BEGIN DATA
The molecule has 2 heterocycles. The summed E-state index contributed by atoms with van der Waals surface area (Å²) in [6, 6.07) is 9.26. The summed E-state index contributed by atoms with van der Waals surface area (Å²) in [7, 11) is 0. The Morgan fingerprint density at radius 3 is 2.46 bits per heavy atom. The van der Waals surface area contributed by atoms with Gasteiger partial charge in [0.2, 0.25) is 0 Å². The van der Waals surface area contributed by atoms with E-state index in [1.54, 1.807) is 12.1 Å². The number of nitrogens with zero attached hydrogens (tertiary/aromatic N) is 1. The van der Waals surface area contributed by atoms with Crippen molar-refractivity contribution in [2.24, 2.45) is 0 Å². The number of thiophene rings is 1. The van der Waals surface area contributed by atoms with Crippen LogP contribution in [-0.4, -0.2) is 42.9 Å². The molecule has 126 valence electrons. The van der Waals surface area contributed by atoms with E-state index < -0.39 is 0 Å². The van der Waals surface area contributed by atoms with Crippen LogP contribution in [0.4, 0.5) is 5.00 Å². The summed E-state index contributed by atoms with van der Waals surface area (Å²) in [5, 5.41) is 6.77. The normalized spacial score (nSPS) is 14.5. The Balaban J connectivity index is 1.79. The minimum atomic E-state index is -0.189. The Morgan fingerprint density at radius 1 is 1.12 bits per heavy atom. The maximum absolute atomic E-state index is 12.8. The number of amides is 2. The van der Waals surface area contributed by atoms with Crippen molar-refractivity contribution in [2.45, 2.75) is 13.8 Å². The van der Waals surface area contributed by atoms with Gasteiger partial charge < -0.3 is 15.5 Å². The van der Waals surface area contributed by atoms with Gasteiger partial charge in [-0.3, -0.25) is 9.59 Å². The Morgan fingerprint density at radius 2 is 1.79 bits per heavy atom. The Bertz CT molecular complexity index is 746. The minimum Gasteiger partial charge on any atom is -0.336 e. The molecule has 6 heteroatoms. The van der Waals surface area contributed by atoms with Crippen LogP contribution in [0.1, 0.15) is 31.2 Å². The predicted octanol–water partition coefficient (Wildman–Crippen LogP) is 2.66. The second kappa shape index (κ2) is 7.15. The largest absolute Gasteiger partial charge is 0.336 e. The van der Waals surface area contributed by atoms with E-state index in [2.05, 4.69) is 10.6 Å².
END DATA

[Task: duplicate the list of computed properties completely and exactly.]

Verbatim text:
The molecule has 2 heterocycles. The summed E-state index contributed by atoms with van der Waals surface area (Å²) in [6, 6.07) is 9.26. The summed E-state index contributed by atoms with van der Waals surface area (Å²) in [7, 11) is 0. The Morgan fingerprint density at radius 3 is 2.46 bits per heavy atom. The van der Waals surface area contributed by atoms with Gasteiger partial charge in [0.2, 0.25) is 0 Å². The van der Waals surface area contributed by atoms with E-state index in [1.54, 1.807) is 12.1 Å². The number of nitrogens with zero attached hydrogens (tertiary/aromatic N) is 1. The van der Waals surface area contributed by atoms with Crippen molar-refractivity contribution in [2.24, 2.45) is 0 Å². The number of thiophene rings is 1. The van der Waals surface area contributed by atoms with Crippen LogP contribution in [-0.4, -0.2) is 42.9 Å². The molecule has 126 valence electrons. The van der Waals surface area contributed by atoms with E-state index < -0.39 is 0 Å². The van der Waals surface area contributed by atoms with Crippen LogP contribution in [0.4, 0.5) is 5.00 Å². The summed E-state index contributed by atoms with van der Waals surface area (Å²) in [5, 5.41) is 6.77. The normalized spacial score (nSPS) is 14.5. The Balaban J connectivity index is 1.79. The minimum atomic E-state index is -0.189. The Morgan fingerprint density at radius 1 is 1.12 bits per heavy atom. The maximum absolute atomic E-state index is 12.8. The number of amides is 2. The van der Waals surface area contributed by atoms with Crippen molar-refractivity contribution in [2.45, 2.75) is 13.8 Å². The van der Waals surface area contributed by atoms with Gasteiger partial charge < -0.3 is 15.5 Å². The van der Waals surface area contributed by atoms with Gasteiger partial charge in [-0.3, -0.25) is 9.59 Å². The Morgan fingerprint density at radius 2 is 1.79 bits per heavy atom. The Bertz CT molecular complexity index is 746. The minimum Gasteiger partial charge on any atom is -0.336 e. The molecule has 6 heteroatoms. The van der Waals surface area contributed by atoms with Crippen LogP contribution in [0.1, 0.15) is 31.2 Å². The predicted octanol–water partition coefficient (Wildman–Crippen LogP) is 2.66. The second kappa shape index (κ2) is 7.15. The largest absolute Gasteiger partial charge is 0.336 e. The van der Waals surface area contributed by atoms with E-state index in [2.05, 4.69) is 10.6 Å².